San Jose high schools walked out of class Tuesday morning, protesting planned teacher layoffs in East Side Union High School District.

But the walkouts, spurred on by student e-mails and a shock-jock radio show, might have deepened the district's financial crisis. When students miss class, the district can lose thousands of dollars in state funding.

The protest added a new wrinkle to the intensifying feud between teachers and administrators in
Santa Clara County's second-largest district over how to manage next year's projected $10 million budget deficit.

Administrators want
East Side teachers, whose compensation scale is among the most generous in Santa Clara County, to take a pay cut. Teachers want the district to pay salaries out of funds earmarked for building projects.

Now, students are weighing in -- and so far they're siding with their teachers.

Piedmont Hills High senior Peggy Misquez-Savitz said she began the walkout at her
North San Jose school, getting up during class and leading as her whole class walked out. The senior said she began knocking on doors to get other students to join.

``I said, `Come on, let's just walk out. Don't let them fire our teachers. Don't let them mess up our school district.' ''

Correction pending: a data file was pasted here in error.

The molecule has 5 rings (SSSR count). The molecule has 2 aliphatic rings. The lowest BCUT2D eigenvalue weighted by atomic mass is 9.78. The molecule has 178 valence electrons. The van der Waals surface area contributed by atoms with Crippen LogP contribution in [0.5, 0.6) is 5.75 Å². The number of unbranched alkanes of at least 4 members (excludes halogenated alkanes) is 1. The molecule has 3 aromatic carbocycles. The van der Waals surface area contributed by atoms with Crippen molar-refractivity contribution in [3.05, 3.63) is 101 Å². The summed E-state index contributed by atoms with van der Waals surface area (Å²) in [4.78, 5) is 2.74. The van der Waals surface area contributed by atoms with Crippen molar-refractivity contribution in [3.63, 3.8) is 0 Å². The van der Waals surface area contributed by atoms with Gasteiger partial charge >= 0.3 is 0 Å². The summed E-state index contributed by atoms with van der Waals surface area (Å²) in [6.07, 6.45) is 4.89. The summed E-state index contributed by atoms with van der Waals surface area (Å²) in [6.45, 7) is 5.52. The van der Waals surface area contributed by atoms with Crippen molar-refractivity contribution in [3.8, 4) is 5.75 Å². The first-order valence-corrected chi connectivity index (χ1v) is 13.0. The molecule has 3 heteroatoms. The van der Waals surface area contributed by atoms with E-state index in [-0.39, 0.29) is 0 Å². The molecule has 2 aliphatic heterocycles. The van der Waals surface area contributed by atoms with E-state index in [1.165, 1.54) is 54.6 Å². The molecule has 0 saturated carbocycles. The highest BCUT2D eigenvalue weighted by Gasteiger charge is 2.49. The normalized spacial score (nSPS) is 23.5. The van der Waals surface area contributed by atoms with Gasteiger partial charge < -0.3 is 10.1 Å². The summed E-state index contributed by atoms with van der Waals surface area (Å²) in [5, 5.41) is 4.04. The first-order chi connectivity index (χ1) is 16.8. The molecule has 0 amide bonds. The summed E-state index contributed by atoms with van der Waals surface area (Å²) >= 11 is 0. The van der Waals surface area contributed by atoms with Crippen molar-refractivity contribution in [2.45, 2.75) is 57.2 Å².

The district's internal strife deepened over the past week after layoff warnings were sent to 788 teachers, roughly two of every three in the district. The warnings were a formality -- the district could not function if it laid off 788 teachers. The final number will be less than 200, said Superintendent Esperanza Zendejas.

Deadline for notices

The warnings came because
East Side faced a March 15 legal deadline to mail notices to any teacher who stood the slightest chance of being laid off. And because East Side has kept poor records of teacher qualifications, and district administrators don't yet know which programs they will cut, the district sent the disquieting warnings to four times as many teachers as it expects could actually lose their jobs.

That flood of layoff warnings fed a student outcry.

Hundreds of teachers rallied Saturday in protest. Students e-mailed Zendejas. They e-mailed school board members and reporters.

Then on Friday, The Doghouse morning show on popular radio station KYLD-FM (94.97) began reporting that the teachers who had received warnings would actually be fired. Shock jocks JV, Elvis and
Hollywood took calls from students and parents with ideas on how to respond. Those ideas included walking out of class Tuesday morning. Walk-out e-mails began circulating among students.

``The mention of the walkout was just, some schools are doing this,'' said program director Dennis Martinez. ``None of the jocks were saying you need to walk out.''